Thursday 15 September 2022

Tiro (eye-lining cosmetic) - Usefulness and potential hazards of lead poisoning…

We call it “Tiro” in Yorùbá land. Our Igbo cousins in the east call it “Uhie”. Our Hausa relatives up north call it “Kwali”. The tiro is a cultural eye-lining cosmetic for facial ornamentation [1].

Most tiro are made from Galena (Lead II Sulphide - PbS), an inorganic compound. It is the most important ore of lead and an important source of silver. The Egyptians were mining deposits of galena at Gebel Rosas as early as 3000 BC, and used the mineral to make fishing net sinkers, plumb bobs and religious figurines.

The earliest recorded use of tiro/galena is as “Kohl”. Kohl is an ancient Egyptian eyeliner cosmetic worn to reduce the glare of the desert sun and repel flies [2]. 

From time immemorial in Yorùbá land, tiro has been applied for its beautifying and attractive effect on the eyes. It is also used for its protective or sunlight shielding effect on the eyes as well as in the treatment of ophthalmologic infections to cleanse the eyes. 

Due to the high lead content, the risk of lead poisoning must be taken seriously. Our ancestors probably had a way of reducing the concentration of the lead in tiro but over the years, the know-how has been lost! My grandmothers used tiro regularly and they lived into their late 90s.

In 2012, the United States Centers for Disease Control and Prevention (CDC) published a paper titled: “Infant Lead Poisoning Associated with Use of Tiro, an Eye Cosmetic from Nigeria - Boston, Massachusetts, 2011” [3].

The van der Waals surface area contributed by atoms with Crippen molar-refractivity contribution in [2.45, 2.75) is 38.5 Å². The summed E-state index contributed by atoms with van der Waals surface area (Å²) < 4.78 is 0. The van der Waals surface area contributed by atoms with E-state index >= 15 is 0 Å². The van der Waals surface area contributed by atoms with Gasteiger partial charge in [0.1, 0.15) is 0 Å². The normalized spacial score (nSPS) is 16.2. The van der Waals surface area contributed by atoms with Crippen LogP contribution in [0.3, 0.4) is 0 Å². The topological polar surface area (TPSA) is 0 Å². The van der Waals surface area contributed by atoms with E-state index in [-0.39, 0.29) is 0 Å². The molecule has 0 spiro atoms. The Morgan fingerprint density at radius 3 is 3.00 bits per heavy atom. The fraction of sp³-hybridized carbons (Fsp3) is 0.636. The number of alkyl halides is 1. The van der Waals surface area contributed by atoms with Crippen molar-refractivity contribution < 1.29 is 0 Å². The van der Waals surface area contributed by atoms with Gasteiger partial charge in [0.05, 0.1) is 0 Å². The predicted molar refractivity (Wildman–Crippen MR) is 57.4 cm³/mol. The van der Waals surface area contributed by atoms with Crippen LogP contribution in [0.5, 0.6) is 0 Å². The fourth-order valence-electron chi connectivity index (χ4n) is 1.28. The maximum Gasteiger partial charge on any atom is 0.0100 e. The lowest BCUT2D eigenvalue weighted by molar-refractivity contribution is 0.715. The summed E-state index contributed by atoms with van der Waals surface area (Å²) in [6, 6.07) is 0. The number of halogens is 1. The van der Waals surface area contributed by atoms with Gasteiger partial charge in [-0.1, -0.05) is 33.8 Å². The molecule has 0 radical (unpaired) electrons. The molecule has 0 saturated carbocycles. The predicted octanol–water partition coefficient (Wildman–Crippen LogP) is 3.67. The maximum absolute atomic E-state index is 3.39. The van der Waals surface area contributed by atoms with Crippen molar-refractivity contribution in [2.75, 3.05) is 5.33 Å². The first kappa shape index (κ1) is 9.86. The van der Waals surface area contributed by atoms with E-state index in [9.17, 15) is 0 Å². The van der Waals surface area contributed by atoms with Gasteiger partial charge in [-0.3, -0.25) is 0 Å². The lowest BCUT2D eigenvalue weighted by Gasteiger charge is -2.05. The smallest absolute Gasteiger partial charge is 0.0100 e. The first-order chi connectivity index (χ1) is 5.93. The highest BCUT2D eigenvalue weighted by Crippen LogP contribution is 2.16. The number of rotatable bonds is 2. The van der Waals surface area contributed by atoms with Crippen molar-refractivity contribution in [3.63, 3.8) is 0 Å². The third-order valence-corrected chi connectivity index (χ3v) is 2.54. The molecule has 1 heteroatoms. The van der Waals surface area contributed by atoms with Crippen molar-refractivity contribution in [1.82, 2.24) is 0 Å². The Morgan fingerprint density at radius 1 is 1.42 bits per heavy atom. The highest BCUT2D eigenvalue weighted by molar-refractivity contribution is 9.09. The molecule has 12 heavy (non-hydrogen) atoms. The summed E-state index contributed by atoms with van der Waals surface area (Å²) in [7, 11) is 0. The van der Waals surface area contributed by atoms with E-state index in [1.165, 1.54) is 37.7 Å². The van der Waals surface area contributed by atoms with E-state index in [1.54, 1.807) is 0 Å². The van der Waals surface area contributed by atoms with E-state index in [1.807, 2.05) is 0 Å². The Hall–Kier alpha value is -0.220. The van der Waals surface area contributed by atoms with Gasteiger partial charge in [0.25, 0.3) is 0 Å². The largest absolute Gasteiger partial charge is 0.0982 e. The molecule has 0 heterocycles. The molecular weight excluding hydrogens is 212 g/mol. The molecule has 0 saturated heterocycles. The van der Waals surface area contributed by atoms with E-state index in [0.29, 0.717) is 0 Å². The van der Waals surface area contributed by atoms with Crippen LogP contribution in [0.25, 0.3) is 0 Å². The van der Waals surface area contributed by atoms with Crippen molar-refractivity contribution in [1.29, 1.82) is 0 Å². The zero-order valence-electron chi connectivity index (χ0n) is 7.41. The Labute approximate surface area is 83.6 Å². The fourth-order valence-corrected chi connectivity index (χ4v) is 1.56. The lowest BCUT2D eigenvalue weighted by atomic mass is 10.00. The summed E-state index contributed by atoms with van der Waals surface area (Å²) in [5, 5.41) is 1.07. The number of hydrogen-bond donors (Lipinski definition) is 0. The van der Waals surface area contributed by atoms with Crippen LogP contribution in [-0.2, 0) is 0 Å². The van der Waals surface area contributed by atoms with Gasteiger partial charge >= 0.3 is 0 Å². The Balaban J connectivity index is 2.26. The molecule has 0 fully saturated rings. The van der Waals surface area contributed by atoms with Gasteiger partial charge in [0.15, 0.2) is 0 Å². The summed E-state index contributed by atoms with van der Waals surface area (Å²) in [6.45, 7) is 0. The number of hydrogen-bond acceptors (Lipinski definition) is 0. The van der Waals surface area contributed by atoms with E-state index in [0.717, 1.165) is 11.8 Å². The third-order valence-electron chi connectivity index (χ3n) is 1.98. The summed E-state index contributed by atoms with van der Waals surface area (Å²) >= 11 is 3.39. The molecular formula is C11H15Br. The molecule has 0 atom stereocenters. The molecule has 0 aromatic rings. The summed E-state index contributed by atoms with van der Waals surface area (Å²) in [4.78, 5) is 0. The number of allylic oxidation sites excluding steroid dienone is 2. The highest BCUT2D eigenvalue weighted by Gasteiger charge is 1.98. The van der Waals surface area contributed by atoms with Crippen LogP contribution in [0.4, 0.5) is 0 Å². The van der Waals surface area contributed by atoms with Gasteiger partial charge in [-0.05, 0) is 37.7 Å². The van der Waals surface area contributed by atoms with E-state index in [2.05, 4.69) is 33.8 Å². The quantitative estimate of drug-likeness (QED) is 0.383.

The CDC paper asserts:

“In June 2011, a male infant aged 6 months of Nigerian descent was referred to the Pediatric Environmental Health Specialty Unit (PEHSU) at Boston Children's Hospital because of an elevated blood lead level (BLL). An investigation found no lead exposure except for "tiro," a Nigerian cosmetic that also is used as a folk remedy to promote visual development.

The tiro applied to the infant's eyelids contained 82.6% lead. Products similar to tiro, such as "surma" and "kajal" in Asia and kohl in the Middle East, also might contain lead. This case adds to the medical literature documenting nonpaint lead sources as causes of elevated BLLs in children (2,3) and highlights persons of certain immigrant populations as a risk group.

Educational efforts are needed to inform immigrants from Africa, Asia, and the Middle East that tiro and similar products can cause lead poisoning in children. Health-care providers and public health workers should ask about eye cosmetics and folk remedies when seeking a source of exposure in children with elevated BLLs from certain immigrant populations.”

Exposure to lead results in damage to cognitive development in children and damage to the nervous system. The use of leaded eyeliners like tiro has been associated with increased blood lead levels in children and women.

The National Agency for Food and Drug Administration Control (NAFDAC) should look into this and regulate the production of tiro if required in Nigeria.

Photo Credit: 

Pediatric Environmental Health Specialty Unit, Boston Children's Hospital

Journal Of Humanities And Social Science


1. Adegoke D: "Exploring Tiro, the Facial Ornamentation of the Yoruba in Western Nigeria", Journal Of Humanities And Social Science, Volume 23, Issue 1, Ver. 8 (January. 2018) PP 61-68

2. Hardy A. D, et al: Journal of Ethno-pharmacol. Apr; 60(3):223-34. Composition of eye cosmetics (kohls) used in Oman (1998)

3. CDC:

By Olobe Yoyon

1 comment:

Related Posts Plugin for WordPress, Blogger...